The rich man wanted Lazarus to come and cool his tongue. He had been a very bad man, and so was tormented in the hell he had created for himself. But when he asked that Lazarus should cross, Abraham said, “Between us and you there is a great gulf fixed; no one can cross it.” Abraham couldn’t cross that gulf. It was a fixed gulf to him and to those who were with him. Abraham could not cross that abyss, nor could Lazarus. There is no denying that. But, oh, may the blessed Spirit of God give understanding to all who read these lines — THE CHRIST CROSSED THAT ABYSS. There is the difference! You say that Abraham said, “Between us and you there is a great gulf fixed, that they who would pass from hence to you may not be able, and that none may cross over from thence to us.” Let me remind you that, though Abraham said that, the Christ did not. That is right, Abraham, you could not bridge it! And even if you could, you did not have the keys to the gates. But the Christ, when He arose, grasped the keys of both death and Hades and He holds those keys in His omnipotent hand. The Christ crossed that gulf, and HIS SALVATION BRIDGED IT. Christ bridged it! The Christ Himself IS THE BRIDGE! It is no use talking nonsense, saying that the gulf was not bridged. It was not bridged at the time Jesus told that story, but when He arose and grasped the keys of death and of hell, He made a way for His banished to return.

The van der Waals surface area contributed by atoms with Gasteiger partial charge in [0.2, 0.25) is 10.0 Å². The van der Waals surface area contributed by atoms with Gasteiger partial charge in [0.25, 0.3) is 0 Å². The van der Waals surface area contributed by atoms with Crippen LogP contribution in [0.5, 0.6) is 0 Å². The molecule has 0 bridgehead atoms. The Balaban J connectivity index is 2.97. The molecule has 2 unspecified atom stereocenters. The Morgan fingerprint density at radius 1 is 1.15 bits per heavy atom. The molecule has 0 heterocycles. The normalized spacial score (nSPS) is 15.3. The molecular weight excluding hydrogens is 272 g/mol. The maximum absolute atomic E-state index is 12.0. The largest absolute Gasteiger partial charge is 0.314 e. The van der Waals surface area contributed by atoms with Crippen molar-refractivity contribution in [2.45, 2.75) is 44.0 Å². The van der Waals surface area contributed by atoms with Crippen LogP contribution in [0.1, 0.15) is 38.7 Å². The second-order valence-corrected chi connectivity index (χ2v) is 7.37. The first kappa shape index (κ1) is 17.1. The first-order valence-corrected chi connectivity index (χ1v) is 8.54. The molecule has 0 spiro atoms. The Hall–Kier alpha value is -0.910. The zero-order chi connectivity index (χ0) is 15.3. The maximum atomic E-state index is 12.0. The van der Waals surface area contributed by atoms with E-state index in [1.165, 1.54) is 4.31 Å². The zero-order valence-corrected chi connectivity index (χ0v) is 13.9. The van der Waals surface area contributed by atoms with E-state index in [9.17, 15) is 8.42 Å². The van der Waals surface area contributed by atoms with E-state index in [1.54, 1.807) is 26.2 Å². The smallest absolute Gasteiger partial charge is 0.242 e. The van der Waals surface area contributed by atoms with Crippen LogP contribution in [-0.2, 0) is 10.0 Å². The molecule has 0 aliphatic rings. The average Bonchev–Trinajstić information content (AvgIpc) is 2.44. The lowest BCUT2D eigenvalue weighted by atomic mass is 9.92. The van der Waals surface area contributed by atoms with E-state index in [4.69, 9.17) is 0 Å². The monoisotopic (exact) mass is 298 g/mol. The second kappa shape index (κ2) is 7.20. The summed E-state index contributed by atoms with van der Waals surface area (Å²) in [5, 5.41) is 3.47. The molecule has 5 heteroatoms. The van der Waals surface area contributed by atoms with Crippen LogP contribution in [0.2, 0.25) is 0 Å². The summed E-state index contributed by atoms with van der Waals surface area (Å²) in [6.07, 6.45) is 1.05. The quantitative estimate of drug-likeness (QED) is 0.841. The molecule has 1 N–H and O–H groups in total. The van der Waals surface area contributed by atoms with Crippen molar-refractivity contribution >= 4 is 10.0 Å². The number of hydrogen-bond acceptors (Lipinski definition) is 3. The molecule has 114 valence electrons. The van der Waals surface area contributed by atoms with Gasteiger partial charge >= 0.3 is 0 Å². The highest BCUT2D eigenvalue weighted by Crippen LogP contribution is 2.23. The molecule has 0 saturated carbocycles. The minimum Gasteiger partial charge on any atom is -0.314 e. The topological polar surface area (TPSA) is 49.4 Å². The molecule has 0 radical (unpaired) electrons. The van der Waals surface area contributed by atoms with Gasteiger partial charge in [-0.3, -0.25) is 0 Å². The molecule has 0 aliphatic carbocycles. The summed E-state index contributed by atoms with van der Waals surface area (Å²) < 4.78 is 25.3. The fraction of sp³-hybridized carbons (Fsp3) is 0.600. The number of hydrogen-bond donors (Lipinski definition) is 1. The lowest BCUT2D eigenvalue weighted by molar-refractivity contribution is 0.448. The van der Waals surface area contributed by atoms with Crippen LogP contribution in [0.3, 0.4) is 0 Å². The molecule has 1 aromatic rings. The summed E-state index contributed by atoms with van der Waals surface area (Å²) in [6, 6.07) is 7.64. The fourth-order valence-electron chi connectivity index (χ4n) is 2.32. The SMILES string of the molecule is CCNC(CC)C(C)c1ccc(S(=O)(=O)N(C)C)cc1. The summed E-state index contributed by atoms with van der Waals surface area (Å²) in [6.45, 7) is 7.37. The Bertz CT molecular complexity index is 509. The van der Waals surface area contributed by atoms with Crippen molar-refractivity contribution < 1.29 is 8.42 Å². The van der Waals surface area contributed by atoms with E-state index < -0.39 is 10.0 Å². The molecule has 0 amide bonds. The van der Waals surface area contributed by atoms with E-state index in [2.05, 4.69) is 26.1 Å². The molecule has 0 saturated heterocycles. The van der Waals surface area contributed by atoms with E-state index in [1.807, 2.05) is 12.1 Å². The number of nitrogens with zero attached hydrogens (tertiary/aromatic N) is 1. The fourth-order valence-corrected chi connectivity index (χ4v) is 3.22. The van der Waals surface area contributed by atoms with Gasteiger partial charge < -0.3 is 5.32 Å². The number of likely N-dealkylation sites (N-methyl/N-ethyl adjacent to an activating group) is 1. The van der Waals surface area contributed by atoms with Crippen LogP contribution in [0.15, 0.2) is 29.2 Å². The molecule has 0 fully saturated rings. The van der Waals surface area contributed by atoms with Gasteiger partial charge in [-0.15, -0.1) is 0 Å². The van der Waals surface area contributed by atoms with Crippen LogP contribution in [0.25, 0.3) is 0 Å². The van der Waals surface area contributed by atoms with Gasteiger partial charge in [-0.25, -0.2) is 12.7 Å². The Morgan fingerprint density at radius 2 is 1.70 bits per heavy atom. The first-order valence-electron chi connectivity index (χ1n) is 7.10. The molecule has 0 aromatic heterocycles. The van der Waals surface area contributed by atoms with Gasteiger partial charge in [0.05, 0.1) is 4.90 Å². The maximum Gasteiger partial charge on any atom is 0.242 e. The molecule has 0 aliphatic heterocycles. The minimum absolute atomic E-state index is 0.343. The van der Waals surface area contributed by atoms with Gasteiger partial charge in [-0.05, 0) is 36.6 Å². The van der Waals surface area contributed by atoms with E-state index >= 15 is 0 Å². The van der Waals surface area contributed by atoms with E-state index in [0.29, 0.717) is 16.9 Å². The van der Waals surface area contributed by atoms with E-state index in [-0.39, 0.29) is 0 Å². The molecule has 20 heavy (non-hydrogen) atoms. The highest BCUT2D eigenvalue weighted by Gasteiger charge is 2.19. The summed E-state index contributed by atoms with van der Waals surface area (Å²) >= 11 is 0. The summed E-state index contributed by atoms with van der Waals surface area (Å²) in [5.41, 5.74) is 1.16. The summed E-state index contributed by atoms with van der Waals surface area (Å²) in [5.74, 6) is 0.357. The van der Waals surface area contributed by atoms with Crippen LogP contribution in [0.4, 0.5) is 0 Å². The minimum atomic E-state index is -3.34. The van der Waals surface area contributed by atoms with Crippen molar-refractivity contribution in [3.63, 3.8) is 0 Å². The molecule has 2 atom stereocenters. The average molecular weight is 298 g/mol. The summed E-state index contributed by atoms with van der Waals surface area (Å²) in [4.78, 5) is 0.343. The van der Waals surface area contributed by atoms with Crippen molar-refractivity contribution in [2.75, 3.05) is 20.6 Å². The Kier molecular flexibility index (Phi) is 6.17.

was bridged by Jesus Christ, and there is not any gulf that He cannot
bridge. I believe it! If there is, then He is not God, because there
is no gulf that God and His love cannot bridge.
Jesus Christ has bridged the gulf between God and man, between
Oh, the love that drew salvation’s plan!
Oh, the grace that brought it down to man!
Oh, the mighty GULF THAT GOD DID SPAN —
some will ask, what about all those scriptures which speak of the end of the